Local film news: The Hollywood Theater just got designated a "Sundance Art House Project Affiliate" by the Sundance Institute, an organization that attempts to "build audiences and develop a supportive national community of theaters committed to independent film."
Kudos to the Hollywood for the honor, but whatever: I'm selfish, and am thus more concerned about how this will benefit me. As for the effects we Portland cinephiles will see from this designation, things seem limited, but promising: The Hollywood will play the Sundance Institute Art House Project Shorts Program, a "specially selected series of short films from Sundance Film Festival," and the theater's managers will be able to attend the pretentiously named Art House Convergence, "a rare opportunity for these cinemas to network and discuss successful marketing, programming and business models as well as current issues facing independent theaters." So: Short-term we'll see some short films, and long-term, the Hollywood might benefit from being part of a larger, Sundance-approved network of good indie theaters.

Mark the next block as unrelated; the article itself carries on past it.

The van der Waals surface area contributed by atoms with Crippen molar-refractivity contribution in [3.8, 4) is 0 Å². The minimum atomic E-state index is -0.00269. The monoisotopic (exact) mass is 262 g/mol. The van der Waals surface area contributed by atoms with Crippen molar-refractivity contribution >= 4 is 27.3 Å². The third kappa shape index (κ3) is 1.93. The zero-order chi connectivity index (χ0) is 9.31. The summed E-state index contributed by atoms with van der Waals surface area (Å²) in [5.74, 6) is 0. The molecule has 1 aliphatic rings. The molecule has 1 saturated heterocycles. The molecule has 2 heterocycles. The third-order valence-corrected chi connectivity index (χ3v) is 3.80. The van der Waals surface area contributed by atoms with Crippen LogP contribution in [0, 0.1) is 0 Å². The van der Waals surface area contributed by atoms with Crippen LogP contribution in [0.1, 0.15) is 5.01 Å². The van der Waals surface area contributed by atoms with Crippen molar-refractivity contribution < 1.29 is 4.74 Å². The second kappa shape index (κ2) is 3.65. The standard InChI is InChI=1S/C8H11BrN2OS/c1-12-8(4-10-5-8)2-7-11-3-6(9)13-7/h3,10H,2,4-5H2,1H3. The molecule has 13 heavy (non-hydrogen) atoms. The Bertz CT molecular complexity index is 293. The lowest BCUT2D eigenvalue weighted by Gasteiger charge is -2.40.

The full press release is after the jump. In related news, Robert Redford is devilishly handsome. Look at those baby blues!
Film Action Oregon / Historic Hollywood Theatre Chosen as Sundance Art House Project Affiliate
Honor recognizes Film Action’s exceptional programming and support of local film community
PORTLAND, Ore. (Jan. 5, 2008)—The Sundance Institute has selected Film Action Oregon’s historic Hollywood Theatre as one of only eighteen theaters in the country to be part of the Sundance Institute Art House Project.
In 2005 the Sundance Institute established the Art House Project with select cinemas exhibiting independent film. The Project’s mission is to build audiences and develop a supportive national community of theaters committed to independent film. The Project unites the country’s best independent theaters and promotes the growth and appreciation of cinema culture in local communities nationwide.
"We created the Art House Project to go to the heart of where independent spirit lives all year," said John Cooper, Director of Programming, Sundance Film Festival. “Each of the participating theaters is acclaimed for its innovative programming and engagement with the local arts scene. Art House Project theaters foster a cultural intersection for local and visiting filmmakers to showcase their work, for families to gather, and for daily programming to spark critical dialogue and debate.”